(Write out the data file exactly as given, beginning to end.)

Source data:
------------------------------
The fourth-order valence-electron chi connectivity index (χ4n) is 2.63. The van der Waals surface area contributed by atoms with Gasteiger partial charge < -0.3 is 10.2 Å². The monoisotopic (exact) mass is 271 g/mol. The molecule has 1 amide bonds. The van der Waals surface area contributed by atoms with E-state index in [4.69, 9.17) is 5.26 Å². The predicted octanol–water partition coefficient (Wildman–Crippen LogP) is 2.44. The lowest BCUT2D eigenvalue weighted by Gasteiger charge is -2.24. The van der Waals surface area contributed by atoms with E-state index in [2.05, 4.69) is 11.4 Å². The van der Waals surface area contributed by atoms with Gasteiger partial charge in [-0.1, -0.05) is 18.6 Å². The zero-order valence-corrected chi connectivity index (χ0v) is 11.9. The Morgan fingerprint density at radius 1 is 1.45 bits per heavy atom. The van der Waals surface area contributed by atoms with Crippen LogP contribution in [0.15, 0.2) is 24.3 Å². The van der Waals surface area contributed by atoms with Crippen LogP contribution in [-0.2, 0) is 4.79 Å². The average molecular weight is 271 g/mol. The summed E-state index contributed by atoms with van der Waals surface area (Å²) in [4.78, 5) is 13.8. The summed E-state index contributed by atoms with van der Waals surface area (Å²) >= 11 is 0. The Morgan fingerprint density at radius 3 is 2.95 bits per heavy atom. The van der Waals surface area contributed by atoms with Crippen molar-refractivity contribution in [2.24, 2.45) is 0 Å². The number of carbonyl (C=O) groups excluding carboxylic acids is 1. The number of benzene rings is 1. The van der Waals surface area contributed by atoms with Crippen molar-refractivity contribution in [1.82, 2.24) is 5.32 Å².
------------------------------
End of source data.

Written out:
The fourth-order valence-electron chi connectivity index (χ4n) is 2.63. The van der Waals surface area contributed by atoms with Gasteiger partial charge < -0.3 is 10.2 Å². The monoisotopic (exact) mass is 271 g/mol. The molecule has 1 amide bonds. The van der Waals surface area contributed by atoms with E-state index in [4.69, 9.17) is 5.26 Å². The predicted octanol–water partition coefficient (Wildman–Crippen LogP) is 2.44. The lowest BCUT2D eigenvalue weighted by Gasteiger charge is -2.24. The van der Waals surface area contributed by atoms with E-state index in [2.05, 4.69) is 11.4 Å². The van der Waals surface area contributed by atoms with Gasteiger partial charge in [-0.1, -0.05) is 18.6 Å². The zero-order valence-corrected chi connectivity index (χ0v) is 11.9. The Morgan fingerprint density at radius 1 is 1.45 bits per heavy atom. The van der Waals surface area contributed by atoms with Crippen LogP contribution in [0.15, 0.2) is 24.3 Å². The van der Waals surface area contributed by atoms with Crippen LogP contribution in [-0.2, 0) is 4.79 Å². The average molecular weight is 271 g/mol. The summed E-state index contributed by atoms with van der Waals surface area (Å²) in [4.78, 5) is 13.8. The summed E-state index contributed by atoms with van der Waals surface area (Å²) >= 11 is 0. The Morgan fingerprint density at radius 3 is 2.95 bits per heavy atom. The van der Waals surface area contributed by atoms with Crippen molar-refractivity contribution in [2.24, 2.45) is 0 Å². The number of carbonyl (C=O) groups excluding carboxylic acids is 1. The number of benzene rings is 1. The van der Waals surface area contributed by atoms with Crippen molar-refractivity contribution in [1.82, 2.24) is 5.32 Å².